Hotel industry experts are slashing guidance and offering up some worrisome predictions for the lodging industry over the next two years. And if their projections play out, investors might want to start checking out of hotel stocks sooner - rather than later.
Lodging stocks have been on a tear over the past two months, with hotel real estate investment trusts generating total returns, including dividends, of 5.7% in June and 10.2% in July. Year-to-date, they're up 15.4%, outpacing the S&P 500's 6.7% return and Nasdaq's 4.4% return.
But experts warn that the surge in global terrorist attacks, fears about the Zika virus, weak corporate earnings growth and other factors could trigger a sharp pullback in hotel bookings this year. And this, they say, could cause the sector's stellar fundamentals to unravel - and even turn negative - over the next two years.
A report, released this week from Fitch Ratings, appears to back up this doom-and-gloom scenario: it's predicting hotel occupancy will fall in 2016. And if historic trends are any indication, this would mean the industry's RevPAR(revenue per available room) - which measures room rate and occupancy growth - will slow significantly in 2017 and turn negative in 2018.
"Occupancy is usually the first thing to go, and then rates follow suit six to 12 months after that," said Stephen Boyd, a senior director of real estate and leisure at Fitch Ratings.
The last time RevPAR flipped negative was at the height of the recession in 2009, when it plunged 16.6%.
Boyd said a litany of factors are weighing on the industry.
Corporate America's sluggish earnings growth poses the biggest threat, as companies tend to rein in spending on corporate business travel when they're looking for ways to chop costs. And since business travelers tend to pay the highest hotel room rates, any decline in this segment will drag down a hotel's revenue.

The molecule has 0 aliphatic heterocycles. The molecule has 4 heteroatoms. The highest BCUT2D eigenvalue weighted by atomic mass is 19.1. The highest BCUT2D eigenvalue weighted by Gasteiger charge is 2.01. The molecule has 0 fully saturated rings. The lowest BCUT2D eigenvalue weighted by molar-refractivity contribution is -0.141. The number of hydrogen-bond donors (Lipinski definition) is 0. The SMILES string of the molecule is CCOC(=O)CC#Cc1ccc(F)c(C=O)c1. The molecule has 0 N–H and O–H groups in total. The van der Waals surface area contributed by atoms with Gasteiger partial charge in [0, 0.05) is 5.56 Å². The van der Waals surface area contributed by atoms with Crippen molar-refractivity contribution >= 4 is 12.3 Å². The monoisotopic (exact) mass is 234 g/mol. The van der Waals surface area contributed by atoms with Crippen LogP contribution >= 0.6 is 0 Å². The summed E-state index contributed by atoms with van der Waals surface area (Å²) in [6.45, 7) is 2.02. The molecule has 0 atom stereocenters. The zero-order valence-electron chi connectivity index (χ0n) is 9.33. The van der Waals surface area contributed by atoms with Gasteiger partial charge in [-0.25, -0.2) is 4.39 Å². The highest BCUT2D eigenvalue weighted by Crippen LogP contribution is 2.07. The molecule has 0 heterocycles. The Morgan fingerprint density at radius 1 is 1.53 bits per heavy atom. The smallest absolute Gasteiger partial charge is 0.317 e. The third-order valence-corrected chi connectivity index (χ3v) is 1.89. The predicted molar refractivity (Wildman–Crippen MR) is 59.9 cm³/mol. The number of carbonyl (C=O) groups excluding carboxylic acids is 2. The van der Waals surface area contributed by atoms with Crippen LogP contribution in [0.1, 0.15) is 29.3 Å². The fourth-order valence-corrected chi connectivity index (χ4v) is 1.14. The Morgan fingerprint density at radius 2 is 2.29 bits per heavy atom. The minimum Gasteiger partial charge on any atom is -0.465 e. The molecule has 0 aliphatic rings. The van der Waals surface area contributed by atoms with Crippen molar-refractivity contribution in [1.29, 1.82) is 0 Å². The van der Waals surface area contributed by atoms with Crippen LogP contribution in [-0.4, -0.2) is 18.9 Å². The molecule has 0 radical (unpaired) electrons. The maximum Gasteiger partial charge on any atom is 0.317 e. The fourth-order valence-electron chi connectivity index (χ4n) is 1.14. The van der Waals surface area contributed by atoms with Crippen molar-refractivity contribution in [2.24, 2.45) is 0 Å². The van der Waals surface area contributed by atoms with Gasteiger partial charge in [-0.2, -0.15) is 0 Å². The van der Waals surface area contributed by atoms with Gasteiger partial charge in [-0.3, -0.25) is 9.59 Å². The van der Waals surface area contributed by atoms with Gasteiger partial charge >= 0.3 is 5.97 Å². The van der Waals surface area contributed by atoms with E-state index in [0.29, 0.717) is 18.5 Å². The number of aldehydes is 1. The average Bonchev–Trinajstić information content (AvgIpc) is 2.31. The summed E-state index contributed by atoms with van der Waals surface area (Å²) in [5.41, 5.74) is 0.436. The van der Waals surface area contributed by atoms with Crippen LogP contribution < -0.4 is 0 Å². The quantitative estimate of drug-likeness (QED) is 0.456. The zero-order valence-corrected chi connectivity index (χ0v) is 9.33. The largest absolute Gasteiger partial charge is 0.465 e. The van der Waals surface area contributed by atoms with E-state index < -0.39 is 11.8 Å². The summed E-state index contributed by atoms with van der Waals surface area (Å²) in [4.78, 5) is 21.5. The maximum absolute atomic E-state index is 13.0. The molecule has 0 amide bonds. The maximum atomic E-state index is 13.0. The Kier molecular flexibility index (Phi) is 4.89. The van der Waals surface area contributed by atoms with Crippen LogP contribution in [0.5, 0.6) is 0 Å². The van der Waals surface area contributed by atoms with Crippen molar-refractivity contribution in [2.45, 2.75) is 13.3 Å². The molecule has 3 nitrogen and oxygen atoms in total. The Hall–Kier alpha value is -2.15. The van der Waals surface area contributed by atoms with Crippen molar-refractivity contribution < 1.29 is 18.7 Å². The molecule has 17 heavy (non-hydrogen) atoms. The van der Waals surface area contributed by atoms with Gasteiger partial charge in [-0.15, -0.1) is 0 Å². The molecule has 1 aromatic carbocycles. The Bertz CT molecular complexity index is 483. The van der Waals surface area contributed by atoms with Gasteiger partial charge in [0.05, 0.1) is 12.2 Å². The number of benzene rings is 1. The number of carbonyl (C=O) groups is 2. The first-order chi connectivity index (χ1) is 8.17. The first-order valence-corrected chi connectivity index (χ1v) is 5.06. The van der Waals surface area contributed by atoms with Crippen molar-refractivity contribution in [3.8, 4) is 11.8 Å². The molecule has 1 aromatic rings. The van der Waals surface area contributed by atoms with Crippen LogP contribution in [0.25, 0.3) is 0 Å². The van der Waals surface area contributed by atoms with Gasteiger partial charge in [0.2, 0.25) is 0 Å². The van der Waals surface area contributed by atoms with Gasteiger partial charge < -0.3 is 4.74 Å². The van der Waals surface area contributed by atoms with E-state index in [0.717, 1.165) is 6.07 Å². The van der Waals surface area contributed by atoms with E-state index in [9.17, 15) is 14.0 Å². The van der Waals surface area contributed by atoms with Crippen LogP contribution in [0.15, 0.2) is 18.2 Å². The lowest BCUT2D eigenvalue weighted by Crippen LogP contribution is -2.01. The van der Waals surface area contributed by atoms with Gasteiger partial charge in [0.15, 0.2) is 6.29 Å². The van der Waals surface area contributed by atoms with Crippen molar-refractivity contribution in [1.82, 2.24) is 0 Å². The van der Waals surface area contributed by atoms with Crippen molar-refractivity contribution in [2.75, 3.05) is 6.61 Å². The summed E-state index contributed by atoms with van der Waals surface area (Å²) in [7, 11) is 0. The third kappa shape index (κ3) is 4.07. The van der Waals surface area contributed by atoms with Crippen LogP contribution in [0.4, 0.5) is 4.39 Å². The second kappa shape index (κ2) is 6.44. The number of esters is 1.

"The CFOs are putting a lot of pressure on corporate travel managers to find ways to reduce costs," said Dr. Bjorn Hanson, a professor of hospitality and tourism at New York University's Tisch Center. "So fewer people are going on trips, trips are shorter, people are trading down to less-expensive hotels, and this adds up to slower RevPAR growth."
Indeed, TravelClick reported business hotel bookings in July were down 3.6% from the same month a year ago.
On the leisure side, global terrorism and Zika-related health concerns are spooking travelers as they make vacation plans.
Some experts play down the Zika virus scare.
"If you remember all the hoopla around Ebola two years ago, that had negligible impact on hotel demand, and that was a far bigger scare than Zika," said Lukas Hartwich, a senior analyst at Green Street Advisors.
Other factors - the strong U.S. dollar and geopolitical events, such as Brexit, are expected to cause a dropoff in the number of international travelers visiting the U.S. Even the surge in demand for Airbnb is cutting into the lodging sector's business.
All of this comes as a flood of newly-constructed hotel rooms are slated to hit the market, particularly in large gateway markets, such as New York, Miami and Seattle.
Experts believe the lodging sector peaked in 2015 when it posted its highest occupancy rate - 65.5% - since 1984. At the time, skittish investors dumped the stocks, causing hotel REITs to post negative returns of 24.4% in 2015 and another negative 9.7% in January 2016. "They had baked in a recession at that point that had not happened," said Wes Golladay, a research analyst at RBC Capital Markets.
The sector rebounded in 2016, with most of the gains following the Brexit vote as investors flocked to the hotel REITs for their lofty 5.6% dividend yields. The rally continued even after most lodging companies slashed guidance for the year. "When everything rebounded in the equity markets - now at all-time highs - some thought eventually business travel would follow, but so far we haven't seen that," said Golladay.
Certain lodging companies will likely be less impacted than others from the strife.
In general, hotel operating companies, such as Marriott International Inc. (MAR) and Hilton Worldwide Holdings Inc. (HLT) , will likely weather through the turmoil better than hotel REITs. They operate - but don't own - the hotels, and collect fees and recurring revenue every time a new hotel joins their brand, said Hartwich.
"They're also more geographically diversified than REITs," added Patrick Scholes, an analyst at SunTrust Robinson Humphrey.
Also, certain REITs, such as Summit Hotel Properties (INN) and Apple Hospitality REIT (APLE) , face fewer risks since they don't focus on big gateway markets where new hotels are being rolled out and international tourism plays a role.
Still, some industry experts believe the fears are overblown and predictions overdone.
"The sky is not falling," said Jan Freitag, senior vice president for lodging insights at STR, a data and analytics specialist in the hotel industry. "Room demand is closely linked to GDP growth and as long as GDP growth is positive, room demand and RevPAR growth will be positive."